“The Gregs.”

Ever since Greg Storey and I met at SXSW in 2007 (where seemingly everyone met back then), that’s pretty much how people referred to us. It was easier, because where there was one Greg, the other was not far away. Storey would chat someone up about proper steakhouse decorum, and I would simultaneously be chatting someone else up about his chatting up people about proper steakhouse decorum. And after Storey’s company Airbag became part of the Happy Cog family in 2009, our relationship was further solidified in inseparable Gregdom.

After we got tired of the accounting headache associated with operating two separate businesses flying the same company flag, we decided to formally merge our operations in 2013. We called it Hoy Storey at the suggestion of our attorneys. The lawyers would say, “It’s kind of like “Toy Story,” get it?” Nudge nudge, wink wink.

Greg Storey is first and foremost a designer. Airbag (his alter-ego as much as it was the name of his company) was always about design. His personal site offered insightful pieces with one-word titles about all things design, often incorporating odd military references and inside jokes. It didn’t matter if you understood anything the dude was saying, you just bought into it because he was so convincingly witty. He inspired thousands. People, even long after he slowed his writing down, would come up to him and thank him for his contributions. I saw it happen all the time.

And me, well, I fell into web design via a more “businessy” track. I was a good designer, but I longed to be a great designer. Even if I would never get there, I was just as happy focusing on the business stuff. And by and large, that’s how my career has evolved.

So there we were, the Gregs. By all accounts, a two-headed boss. We both liked meat, liquids that made us feel funny, wearing our shirts untucked, chatting people up, laughing until no sound was coming out, and providing experiences for our employees as importantly as paychecks.

As we worked through the past two years, we began to struggle with our roles. Do I analyze the business? Does he do the marketing? Who should the buck stop with? Do we both pitch? Who has final say on design stuff, if either of us? It was like a big game of Perfection where we both had shitty pieces. Even though we enjoyed working together, we struggled. He’d go down a path that I’d invariably try to impose my will upon, or he’d try to design something and get his hand slapped. We were both relying upon our experiences running smaller shops, where we could make decisions with impunity. Lots of things about our collective mindset didn’t scale gracefully, especially as we approached 35 people.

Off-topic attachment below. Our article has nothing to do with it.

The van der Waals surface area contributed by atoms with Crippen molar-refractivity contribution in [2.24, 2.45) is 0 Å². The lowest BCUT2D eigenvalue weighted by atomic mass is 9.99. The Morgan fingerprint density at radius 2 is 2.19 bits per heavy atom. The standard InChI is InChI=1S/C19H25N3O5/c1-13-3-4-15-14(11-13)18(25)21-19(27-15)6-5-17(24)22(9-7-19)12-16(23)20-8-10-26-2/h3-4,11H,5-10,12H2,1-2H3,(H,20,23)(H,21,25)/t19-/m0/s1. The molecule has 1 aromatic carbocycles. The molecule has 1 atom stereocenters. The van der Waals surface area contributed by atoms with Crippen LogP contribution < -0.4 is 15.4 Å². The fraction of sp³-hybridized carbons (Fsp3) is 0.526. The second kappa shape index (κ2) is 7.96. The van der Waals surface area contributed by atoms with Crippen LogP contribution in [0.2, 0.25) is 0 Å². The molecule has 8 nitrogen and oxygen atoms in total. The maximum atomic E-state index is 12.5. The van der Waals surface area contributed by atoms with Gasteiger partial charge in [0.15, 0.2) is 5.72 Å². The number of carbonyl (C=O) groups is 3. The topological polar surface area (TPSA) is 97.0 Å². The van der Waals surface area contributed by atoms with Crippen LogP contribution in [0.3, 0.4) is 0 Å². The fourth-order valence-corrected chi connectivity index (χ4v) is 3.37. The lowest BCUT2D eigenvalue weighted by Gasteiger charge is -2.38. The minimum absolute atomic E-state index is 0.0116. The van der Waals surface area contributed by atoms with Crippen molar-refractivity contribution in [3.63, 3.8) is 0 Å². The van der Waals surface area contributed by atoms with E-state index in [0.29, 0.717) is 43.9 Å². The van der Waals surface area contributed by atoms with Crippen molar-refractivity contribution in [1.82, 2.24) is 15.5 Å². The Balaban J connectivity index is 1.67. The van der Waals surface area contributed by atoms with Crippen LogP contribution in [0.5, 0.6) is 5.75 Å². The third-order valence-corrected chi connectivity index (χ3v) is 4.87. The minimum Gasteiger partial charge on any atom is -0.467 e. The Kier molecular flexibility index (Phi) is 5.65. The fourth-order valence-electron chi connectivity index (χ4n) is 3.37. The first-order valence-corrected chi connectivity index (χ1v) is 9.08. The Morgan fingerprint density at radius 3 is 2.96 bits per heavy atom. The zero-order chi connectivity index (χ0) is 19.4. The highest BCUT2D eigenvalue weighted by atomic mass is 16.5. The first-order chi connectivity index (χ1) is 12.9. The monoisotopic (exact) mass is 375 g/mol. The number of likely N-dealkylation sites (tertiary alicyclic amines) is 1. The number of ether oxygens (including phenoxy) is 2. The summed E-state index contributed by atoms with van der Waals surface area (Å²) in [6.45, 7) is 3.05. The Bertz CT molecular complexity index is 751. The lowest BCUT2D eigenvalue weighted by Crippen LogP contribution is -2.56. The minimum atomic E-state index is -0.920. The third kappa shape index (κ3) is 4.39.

2014 has been a year I’ll never forget. It has taught me more about running a business than any other. We’ve had successes and we’ve had failures, and nothing has been automatic. Many of the failures were out of our control, but some we contributed to, for sure. I think one of the biggest failures is falling prey to the mindset that your job is your job, and if it has veered outside of your passion zone, too bad—you’re stuck with it.

At the beginning of the fourth quarter, it was evident that we needed to change our status quo. We made some extremely difficult decisions. And at the point we decided our course of action, Greg said the time was right for him to move on. He did so out of concern for his coworkers, but I could also tell he did so for himself. When facing the reality of struggling to find his role vs. the opportunity to simply focus on design, design won. And design should have won.

And just like that, his name in Slack went from a constant boldface to a thin, opaque italic. His daily quips are gone. His larger-than-life charisma will now be for some other TBD lucky dog to enjoy on a daily basis, as will his incredible design thinking and endless ideas. But I know he’ll be happy, and I know I’ll still see him. But man, it’s weird not having the other Greg around.

Next time you have the opportunity, raise a fine glass of Pinot Noir (“properly chilled and decanted,” preferably “from the Russian River Valley” recommended after a 20 minute conversation with the sommelier, because “they’re the experts”) to a guy who put his ass on the line for his colleagues, and is now rightfully doing the same for himself.

My pal, Greg Storey.

Greg Storey

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